Interlocutors' report aims to create a divide: Hizbul chief | chandigarh | Hindustan Times
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Interlocutors' report aims to create a divide: Hizbul chief

United Jihad Council (UJC) chairman and Hizbul Mujahideen chief Syed Salahuddin has accused the Centre-appointed interlocutors of aiming to divide Jammu and Kashmir on communal lines.

chandigarh Updated: May 27, 2012 19:11 IST
HT Correspondent

United Jihad Council (UJC) chairman and Hizbul Mujahideen chief Syed Salahuddin has accused the Centre-appointed interlocutors of aiming to divide Jammu and Kashmir on communal lines.

In a telephonic interview to a local News Agency KNS, the Muzaffarabad-based militant commander termed the interlocutors' report 'a futile exercise'. "The report is aimed at dividing the state on communal and sectarian grounds. The interlocution was a preplanned conspiracy to divide the state on religious and communal basis," Salahuddin said.

He alleged that the panel's report was inspired by the saffron agenda. "Separatist leadership's stand on interlocutors' role has been vindicated as the report plays into the hands of the saffron brigade. It is the saffron brigade which has been demanding a separate Jammu state, union territory status to Ladakh to ensure that Kashmir is crushed with force," said Salahuddin.

The UJC is an alliance of Kashmiri militant organisations that supports the right to self-determination of people of Jammu and Kashmir or its accession to Pakistan. The UJC chairman said the interlocutors have tried to portray the Kashmir issue as a 'problem related to governance and administration'. "This report is trying to give the Kashmir issue a new color and tries to convey that improved governance, economy, law-making and social rights will solve everything," he said.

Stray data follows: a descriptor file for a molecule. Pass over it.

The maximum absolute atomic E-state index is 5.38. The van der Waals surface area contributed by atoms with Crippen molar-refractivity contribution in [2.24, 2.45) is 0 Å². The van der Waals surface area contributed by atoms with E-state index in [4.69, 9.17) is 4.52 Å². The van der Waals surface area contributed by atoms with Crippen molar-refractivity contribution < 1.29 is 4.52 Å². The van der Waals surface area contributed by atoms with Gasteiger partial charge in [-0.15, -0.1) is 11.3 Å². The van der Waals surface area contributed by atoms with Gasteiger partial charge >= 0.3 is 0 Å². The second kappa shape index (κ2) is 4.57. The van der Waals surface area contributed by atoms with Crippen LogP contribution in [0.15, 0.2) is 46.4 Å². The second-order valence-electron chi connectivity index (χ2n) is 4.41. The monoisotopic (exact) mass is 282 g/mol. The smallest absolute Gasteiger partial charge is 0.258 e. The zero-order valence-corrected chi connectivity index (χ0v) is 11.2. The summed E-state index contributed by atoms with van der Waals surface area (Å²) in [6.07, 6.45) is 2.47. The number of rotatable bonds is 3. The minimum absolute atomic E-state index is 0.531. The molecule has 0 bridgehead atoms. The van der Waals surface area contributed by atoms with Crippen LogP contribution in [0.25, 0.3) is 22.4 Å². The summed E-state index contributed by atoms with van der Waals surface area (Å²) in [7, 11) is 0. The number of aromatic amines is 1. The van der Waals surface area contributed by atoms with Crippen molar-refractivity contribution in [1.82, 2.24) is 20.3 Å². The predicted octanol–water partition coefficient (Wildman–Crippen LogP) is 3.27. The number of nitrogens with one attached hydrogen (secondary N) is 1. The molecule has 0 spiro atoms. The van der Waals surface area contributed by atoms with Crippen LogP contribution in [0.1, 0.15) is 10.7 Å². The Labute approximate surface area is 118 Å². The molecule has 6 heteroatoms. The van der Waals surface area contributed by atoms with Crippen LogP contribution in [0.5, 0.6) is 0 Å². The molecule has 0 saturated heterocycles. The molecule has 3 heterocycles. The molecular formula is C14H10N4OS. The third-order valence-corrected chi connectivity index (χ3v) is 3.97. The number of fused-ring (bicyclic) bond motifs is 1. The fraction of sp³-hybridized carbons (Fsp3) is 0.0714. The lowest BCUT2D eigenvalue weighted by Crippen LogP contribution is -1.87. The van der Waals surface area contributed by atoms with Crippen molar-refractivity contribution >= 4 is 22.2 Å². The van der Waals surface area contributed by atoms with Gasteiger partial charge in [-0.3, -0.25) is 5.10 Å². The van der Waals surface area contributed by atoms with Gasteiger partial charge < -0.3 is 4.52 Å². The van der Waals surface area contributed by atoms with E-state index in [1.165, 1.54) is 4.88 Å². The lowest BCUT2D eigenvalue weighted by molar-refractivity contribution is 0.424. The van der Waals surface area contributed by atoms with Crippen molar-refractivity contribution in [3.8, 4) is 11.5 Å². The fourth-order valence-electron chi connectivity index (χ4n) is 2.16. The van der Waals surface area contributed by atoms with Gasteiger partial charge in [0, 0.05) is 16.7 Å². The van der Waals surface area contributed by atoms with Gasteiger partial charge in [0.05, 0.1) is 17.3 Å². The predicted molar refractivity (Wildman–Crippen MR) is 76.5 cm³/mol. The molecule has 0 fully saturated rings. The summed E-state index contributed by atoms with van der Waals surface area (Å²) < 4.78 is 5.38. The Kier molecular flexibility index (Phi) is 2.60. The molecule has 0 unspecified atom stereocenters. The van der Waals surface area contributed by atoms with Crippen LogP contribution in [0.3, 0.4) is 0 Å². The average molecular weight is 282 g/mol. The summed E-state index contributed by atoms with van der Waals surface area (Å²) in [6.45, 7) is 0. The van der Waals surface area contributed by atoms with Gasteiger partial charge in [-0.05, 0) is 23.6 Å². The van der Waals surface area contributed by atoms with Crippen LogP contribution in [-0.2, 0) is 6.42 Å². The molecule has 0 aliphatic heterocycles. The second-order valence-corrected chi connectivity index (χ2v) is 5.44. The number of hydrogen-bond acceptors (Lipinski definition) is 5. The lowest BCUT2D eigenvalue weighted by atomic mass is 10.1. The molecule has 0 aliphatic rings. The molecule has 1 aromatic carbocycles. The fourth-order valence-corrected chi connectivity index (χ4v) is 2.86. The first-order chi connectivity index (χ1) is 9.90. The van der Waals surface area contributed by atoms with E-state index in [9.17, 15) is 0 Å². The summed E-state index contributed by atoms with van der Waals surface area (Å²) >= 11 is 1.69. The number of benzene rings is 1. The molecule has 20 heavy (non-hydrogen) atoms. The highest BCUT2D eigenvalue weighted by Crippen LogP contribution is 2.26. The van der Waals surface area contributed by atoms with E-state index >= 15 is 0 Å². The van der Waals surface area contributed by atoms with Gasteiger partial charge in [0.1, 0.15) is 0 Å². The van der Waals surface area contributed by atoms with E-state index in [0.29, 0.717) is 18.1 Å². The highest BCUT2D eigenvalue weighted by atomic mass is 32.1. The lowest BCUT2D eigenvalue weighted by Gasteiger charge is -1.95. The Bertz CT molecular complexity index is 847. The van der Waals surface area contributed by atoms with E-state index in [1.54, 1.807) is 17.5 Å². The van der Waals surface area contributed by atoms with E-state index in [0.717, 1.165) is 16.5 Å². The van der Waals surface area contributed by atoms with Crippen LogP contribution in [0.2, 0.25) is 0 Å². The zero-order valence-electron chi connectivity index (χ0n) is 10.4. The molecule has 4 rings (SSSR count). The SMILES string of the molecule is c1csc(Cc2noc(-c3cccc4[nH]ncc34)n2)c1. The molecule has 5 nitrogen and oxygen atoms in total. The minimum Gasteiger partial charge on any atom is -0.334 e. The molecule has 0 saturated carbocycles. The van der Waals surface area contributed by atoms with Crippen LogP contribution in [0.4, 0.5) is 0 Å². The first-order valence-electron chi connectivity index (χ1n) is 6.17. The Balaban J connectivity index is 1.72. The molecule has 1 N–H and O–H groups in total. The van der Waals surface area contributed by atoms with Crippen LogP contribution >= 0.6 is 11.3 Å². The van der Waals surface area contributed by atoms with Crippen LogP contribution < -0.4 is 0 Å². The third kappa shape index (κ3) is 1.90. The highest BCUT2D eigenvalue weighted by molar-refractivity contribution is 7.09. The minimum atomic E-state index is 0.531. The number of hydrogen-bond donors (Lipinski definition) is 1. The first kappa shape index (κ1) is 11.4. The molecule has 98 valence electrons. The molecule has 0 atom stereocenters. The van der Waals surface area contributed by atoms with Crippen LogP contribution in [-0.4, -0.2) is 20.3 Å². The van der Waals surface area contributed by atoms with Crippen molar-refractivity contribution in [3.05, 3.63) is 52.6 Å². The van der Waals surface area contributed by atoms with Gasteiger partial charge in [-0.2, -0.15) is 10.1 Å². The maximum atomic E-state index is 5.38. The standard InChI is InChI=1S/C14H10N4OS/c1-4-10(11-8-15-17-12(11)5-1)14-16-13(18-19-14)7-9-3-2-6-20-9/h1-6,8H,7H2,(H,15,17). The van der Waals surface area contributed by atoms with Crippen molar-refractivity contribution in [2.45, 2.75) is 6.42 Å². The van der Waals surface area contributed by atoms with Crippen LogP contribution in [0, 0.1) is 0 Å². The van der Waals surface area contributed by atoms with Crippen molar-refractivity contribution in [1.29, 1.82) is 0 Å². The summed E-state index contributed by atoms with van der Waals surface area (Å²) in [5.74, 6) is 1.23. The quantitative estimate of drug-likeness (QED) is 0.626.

Salahuddin, 65, has been living in Pakistan-occupied Kashmir since he fled Kashmir after unsuccessfully contesting the infamous 1987 elections that triggered the insurgency. Amid allegations of rigging in the elections, Salauhuddin was jailed by the then National Conference government, prompting him to pick up the gun in 1989.

Through this report, Salahuddin said, India was trying to discredit the Kashmir's 63-year-old struggle by 'giving it a communal and sectarian twist'.

The Centre appointed a team of three interlocutors - Dileep Padgaonkar, Radha Kumar and MM Ansari - after the unprecedented political unrest in the summer of 2010 in Kashmir to devise a 'political solution' to the problem. The panel submitted its report in October 2011 after meeting hundreds of people and organising many conferences in the state which was made public by union home ministry on Thursday. The report was flayed by separatists and Bharatiya Janata Party alike.